Thursday, September 20, 8:50
Series runs through October 20
In October 2014, thirty-three years after screening at the New York Film Festival, Manfred Kirchheimer’s Stations of the Elevated finally got its official U.S. theatrical release, in a gorgeous restoration that was shown at BAMcinématek and will be presented this week at Film Forum. In 1977, Manfred Kirchheimer, whose family escaped Nazi Germany in 1936, went to the Bronx and filmed graffiti-covered subway cars at the train depot and rushing across the elevated tracks, kids playing in a burned-out housing project, and giant billboards advertising hamburgers, cigarettes, alcohol, and suntan lotion. Shot on 16mm reversal stock, Stations of the Elevated is more than just a captivating document of a bygone era; it is a deeply poetic socioeconomic journey into class, race, art, and freedom of expression, told without a single word of narration or onscreen text. Instead, producer, director, editor, and photographer Kirchheimer (Colossus on the River, Bridge High with Walter Hess) shifts from the natural sound of the environment to a superb jazz score by Charles Mingus while cutting between shots of trains covered in tags and illustrations (and such phrases as “Heaven Is Life,” “Invasion of the Earth,” “Never Die,” and “Earth Is Hell”) by such seminal figures as Blade, Daze, Lee, Pusher, Shadow, and Slave and views of colorful billboards filmed peeking through the geometric architecture of the elevated railways and set against bright blue skies. Most often, the camera focuses on the painted eyes in the ads, looking right back at the viewer as they dominate the scene, evoking the optician’s ad in that famous novel of American class, The Great Gatsby. (The concentration on the eyes also predicts how Madison Ave. was watching the graffiti movement, eventually coopting the imagery into mainstream advertising.) Through this dichotomy of meaning and execution, Kirchheimer reveals similarities in artistic styles and how the elements influenced each other; a particularly telling moment occurs when a man is shown hand painting a billboard who could have just as well been spray painting a subway car.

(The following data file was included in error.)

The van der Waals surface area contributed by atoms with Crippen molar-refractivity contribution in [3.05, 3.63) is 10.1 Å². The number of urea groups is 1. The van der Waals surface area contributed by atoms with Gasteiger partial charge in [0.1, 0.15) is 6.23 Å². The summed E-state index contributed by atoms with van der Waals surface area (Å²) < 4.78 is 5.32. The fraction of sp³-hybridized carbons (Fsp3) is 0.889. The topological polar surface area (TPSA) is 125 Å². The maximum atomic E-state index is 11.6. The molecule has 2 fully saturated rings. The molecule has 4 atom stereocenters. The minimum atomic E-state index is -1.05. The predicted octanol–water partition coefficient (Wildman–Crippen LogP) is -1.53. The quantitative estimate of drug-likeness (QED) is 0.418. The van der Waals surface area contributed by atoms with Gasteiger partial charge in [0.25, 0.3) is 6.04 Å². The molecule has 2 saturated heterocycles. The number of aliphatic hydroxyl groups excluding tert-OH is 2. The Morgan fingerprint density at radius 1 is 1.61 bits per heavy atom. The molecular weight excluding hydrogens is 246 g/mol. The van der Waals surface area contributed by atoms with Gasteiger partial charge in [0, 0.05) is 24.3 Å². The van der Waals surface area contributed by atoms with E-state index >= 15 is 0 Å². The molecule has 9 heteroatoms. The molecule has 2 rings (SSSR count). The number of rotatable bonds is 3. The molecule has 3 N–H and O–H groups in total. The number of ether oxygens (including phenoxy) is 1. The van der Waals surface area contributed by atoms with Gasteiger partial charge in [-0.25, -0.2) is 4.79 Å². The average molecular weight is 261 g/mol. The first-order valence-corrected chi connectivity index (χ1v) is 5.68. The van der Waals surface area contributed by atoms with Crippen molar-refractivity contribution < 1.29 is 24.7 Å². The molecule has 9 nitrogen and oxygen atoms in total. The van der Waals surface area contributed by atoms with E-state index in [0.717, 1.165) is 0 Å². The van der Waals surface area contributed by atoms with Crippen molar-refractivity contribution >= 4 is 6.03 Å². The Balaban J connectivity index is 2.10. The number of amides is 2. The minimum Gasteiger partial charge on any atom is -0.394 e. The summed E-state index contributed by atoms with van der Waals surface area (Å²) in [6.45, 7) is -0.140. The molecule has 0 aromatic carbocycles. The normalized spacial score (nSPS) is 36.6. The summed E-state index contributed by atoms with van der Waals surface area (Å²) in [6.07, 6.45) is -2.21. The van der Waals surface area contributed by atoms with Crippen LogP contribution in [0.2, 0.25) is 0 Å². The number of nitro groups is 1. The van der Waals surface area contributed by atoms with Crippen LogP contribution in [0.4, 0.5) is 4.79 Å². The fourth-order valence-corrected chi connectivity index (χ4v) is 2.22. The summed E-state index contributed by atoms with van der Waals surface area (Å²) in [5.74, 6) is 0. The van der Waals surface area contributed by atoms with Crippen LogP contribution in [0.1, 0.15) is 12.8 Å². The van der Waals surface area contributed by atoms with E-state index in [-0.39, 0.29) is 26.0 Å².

Kirchheimer remains outside during the course of the forty-five-minute documentary, never venturing into the tunnels, capturing the elevated train lines as if they’re just another part of New York City architecture, which of course they are. And it’s especially powerful because it was made at a time when the city was in the midst of a severe economic crisis and rampant crime epidemic, as Mayor Koch sought to eliminate the scourge of graffiti, while Kirchheimer celebrates its beauty (and New York-ness) in this glorious little film. Stations of the Elevated, which elevates the station of subway graffiti artistry with an entrancing calmness, is screening September 20 at 8:50 in the Film Forum series “Hip Hop on Film 1979-1986” and will be followed by a Q&A with Kirchheimer and a live graffiti presentation by David “CHINO” Villorente. The series continues through October 20 with such other hip hop gems as Beat Street, featuring DJ Jazzy Jay, Kool Herc, Grandmaster Melle Mel, and Rae Dawn Chong, and the genre classic Wild Style, with director Charlie Ahearn participating in a Q&A after the 8:15 show on September 27.